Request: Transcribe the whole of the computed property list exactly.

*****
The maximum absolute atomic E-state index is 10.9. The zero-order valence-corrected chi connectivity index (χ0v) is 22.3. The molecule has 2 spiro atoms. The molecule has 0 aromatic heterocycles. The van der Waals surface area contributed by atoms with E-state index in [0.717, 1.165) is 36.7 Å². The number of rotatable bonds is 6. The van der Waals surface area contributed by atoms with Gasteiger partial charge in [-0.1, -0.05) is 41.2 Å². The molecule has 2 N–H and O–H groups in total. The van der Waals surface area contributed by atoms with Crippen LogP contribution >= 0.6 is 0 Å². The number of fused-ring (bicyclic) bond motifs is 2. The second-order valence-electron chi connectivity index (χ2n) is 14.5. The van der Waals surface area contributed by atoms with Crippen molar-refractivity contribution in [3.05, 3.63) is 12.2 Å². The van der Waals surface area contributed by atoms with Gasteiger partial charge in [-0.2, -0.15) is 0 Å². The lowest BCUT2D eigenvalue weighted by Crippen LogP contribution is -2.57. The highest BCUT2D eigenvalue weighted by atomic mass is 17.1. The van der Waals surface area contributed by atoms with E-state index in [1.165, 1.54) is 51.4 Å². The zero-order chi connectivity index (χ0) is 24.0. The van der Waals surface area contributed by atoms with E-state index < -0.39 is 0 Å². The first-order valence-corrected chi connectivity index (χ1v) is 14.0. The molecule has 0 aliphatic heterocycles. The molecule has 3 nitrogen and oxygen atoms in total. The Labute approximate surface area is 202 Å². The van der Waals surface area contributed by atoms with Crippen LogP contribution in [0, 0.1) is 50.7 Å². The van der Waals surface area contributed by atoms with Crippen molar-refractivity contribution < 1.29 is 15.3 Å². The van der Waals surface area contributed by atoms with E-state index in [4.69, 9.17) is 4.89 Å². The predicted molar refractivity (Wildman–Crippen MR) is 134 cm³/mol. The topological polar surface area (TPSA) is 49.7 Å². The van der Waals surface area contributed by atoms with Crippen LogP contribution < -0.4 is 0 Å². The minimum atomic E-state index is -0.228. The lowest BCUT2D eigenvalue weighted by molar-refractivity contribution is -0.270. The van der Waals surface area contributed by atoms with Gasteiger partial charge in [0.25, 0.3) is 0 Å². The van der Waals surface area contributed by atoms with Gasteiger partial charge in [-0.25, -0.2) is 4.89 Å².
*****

The maximum absolute atomic E-state index is 10.9. The zero-order valence-corrected chi connectivity index (χ0v) is 22.3. The molecule has 2 spiro atoms. The molecule has 0 aromatic heterocycles. The van der Waals surface area contributed by atoms with E-state index in [0.717, 1.165) is 36.7 Å². The number of rotatable bonds is 6. The van der Waals surface area contributed by atoms with Gasteiger partial charge in [-0.1, -0.05) is 41.2 Å². The molecule has 2 N–H and O–H groups in total. The van der Waals surface area contributed by atoms with Crippen LogP contribution >= 0.6 is 0 Å². The number of fused-ring (bicyclic) bond motifs is 2. The second-order valence-electron chi connectivity index (χ2n) is 14.5. The van der Waals surface area contributed by atoms with Crippen molar-refractivity contribution in [3.05, 3.63) is 12.2 Å². The van der Waals surface area contributed by atoms with Gasteiger partial charge in [-0.2, -0.15) is 0 Å². The lowest BCUT2D eigenvalue weighted by Crippen LogP contribution is -2.57. The highest BCUT2D eigenvalue weighted by atomic mass is 17.1. The van der Waals surface area contributed by atoms with E-state index in [1.165, 1.54) is 51.4 Å². The zero-order chi connectivity index (χ0) is 24.0. The van der Waals surface area contributed by atoms with E-state index < -0.39 is 0 Å². The first-order valence-corrected chi connectivity index (χ1v) is 14.0. The molecule has 0 aliphatic heterocycles. The molecule has 3 nitrogen and oxygen atoms in total. The Labute approximate surface area is 202 Å². The van der Waals surface area contributed by atoms with Crippen LogP contribution in [0, 0.1) is 50.7 Å². The van der Waals surface area contributed by atoms with Crippen molar-refractivity contribution < 1.29 is 15.3 Å². The van der Waals surface area contributed by atoms with E-state index in [4.69, 9.17) is 4.89 Å². The predicted molar refractivity (Wildman–Crippen MR) is 134 cm³/mol. The topological polar surface area (TPSA) is 49.7 Å². The van der Waals surface area contributed by atoms with Crippen LogP contribution < -0.4 is 0 Å². The minimum atomic E-state index is -0.228. The lowest BCUT2D eigenvalue weighted by molar-refractivity contribution is -0.270. The van der Waals surface area contributed by atoms with Gasteiger partial charge in [0.25, 0.3) is 0 Å². The van der Waals surface area contributed by atoms with Gasteiger partial charge in [-0.25, -0.2) is 4.89 Å².